Allegheny Township officials concerned about lack of communication during water main break |
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Brian C. Rittmeyer

Allegheny Township officials said it’s a good thing there wasn’t a house fire in the township over Labor Day weekend because firefighters wouldn’t have known fire hydrants weren’t working.

That’s because the Municipal Authority of Westmoreland County didn’t tell the township about a water main break in the township’s Hawk Valley neighborhood Saturday morning until more than 12 hours after it happened.

The break happened around 8 a.m. Sept. 1. Township officials said they were unaware of it until 10 p.m. that night.

Township Manager Greg Primm said, had a fire happened while the water was out, the fire department wouldn’t have known the hydrants weren’t working and wouldn’t have known to bring tankers.

Water wasn’t restored until 2 p.m. on Sunday.

Lee Schumaker, the township’s emergency management officer, will be setting up a meeting with authority officials to discuss notification protocol, in hopes of ensuring such a situation does not happen again.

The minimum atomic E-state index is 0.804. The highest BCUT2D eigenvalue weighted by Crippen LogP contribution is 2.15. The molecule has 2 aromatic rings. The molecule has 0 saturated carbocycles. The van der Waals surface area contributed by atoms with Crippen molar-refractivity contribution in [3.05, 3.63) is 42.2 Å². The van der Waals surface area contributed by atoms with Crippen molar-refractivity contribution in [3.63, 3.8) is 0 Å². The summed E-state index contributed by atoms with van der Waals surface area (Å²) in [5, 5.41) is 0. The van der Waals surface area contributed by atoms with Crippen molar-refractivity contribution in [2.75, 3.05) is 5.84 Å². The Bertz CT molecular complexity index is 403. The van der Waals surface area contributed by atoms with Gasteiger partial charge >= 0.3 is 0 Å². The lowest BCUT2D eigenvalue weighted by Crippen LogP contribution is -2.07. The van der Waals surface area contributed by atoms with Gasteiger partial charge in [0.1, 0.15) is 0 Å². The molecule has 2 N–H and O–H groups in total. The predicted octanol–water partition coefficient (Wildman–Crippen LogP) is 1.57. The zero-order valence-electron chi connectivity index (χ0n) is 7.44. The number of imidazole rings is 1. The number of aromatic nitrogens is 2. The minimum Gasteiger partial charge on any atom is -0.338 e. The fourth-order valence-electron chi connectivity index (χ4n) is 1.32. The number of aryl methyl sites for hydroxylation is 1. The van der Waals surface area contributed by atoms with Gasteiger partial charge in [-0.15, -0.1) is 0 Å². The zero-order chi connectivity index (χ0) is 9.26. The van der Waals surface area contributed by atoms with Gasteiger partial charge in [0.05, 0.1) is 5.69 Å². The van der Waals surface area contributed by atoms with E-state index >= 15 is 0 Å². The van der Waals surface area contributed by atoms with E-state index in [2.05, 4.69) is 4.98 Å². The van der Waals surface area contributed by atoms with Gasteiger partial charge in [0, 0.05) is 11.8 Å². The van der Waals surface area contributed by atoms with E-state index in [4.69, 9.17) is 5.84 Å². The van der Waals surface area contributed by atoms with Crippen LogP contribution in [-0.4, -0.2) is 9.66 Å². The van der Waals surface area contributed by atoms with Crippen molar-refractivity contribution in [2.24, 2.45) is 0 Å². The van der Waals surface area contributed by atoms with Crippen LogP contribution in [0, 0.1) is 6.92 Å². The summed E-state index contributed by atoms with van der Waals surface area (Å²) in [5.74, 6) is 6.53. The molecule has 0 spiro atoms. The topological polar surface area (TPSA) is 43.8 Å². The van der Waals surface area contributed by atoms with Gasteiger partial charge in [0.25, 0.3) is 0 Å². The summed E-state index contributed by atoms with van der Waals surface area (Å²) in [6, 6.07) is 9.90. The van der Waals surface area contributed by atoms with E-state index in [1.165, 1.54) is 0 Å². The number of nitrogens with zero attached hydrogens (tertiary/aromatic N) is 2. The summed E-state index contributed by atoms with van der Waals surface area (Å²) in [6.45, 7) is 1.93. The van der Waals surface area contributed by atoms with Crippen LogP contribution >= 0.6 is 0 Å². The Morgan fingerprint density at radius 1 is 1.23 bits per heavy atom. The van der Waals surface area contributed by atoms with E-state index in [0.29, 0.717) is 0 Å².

Following that weekend, authority spokesman Matt Junker refused to provide any information on how the break was handled, including detailing where and when it happened, what areas and how many customers were affected, and why it took more than a day to repair.

“We’ve had internal discussions,” he said. “We’re not prepared to publicize this.”

Late Wednesday afternoon, the authority issued a statement in which it said they would be “pleased” to meet with township officials.

“We have discussed making a capital improvement in the area that would allow water to be directed to Hawk Valley and others from another direction should this type of break occur again,” the statement said.

The statement said the authority notified Westmoreland County 911 of the water main break on Alabama Avenue at 7:50 a.m. on Sept. 1 and the subsequent break at Pitt Street in Leechburg at 5:50 a.m. Sept. 2.

“Several repair crews worked continuously to repair the breaks over multiple shifts,” the statement said.

The authority cited challenges in the repairs, including that the initial site was near a stream bed, requiring special equipment to keep workers safe and to keep groundwater out of the repair area.

Two more breaks happened after the first break was fixed – one near the original break, the second on Pitt Street.

“State law mandates that MAWC wait up to four hours to have other utilities mark nearby lines,” the statement said. “When the subsequent break occurred at Pitt Street, we had to wait for the utilities to be marked again at that site.”

The authority also noted that it provided bottled water and a water buffalo at two locations.

Freelance writer George Guido contributed to this report. Brian Rittmeyer is a Tribune-Review staff writer. You can contact Brian at 724-226-4701, [email protected] or via Twitter @BCRittmeyer.

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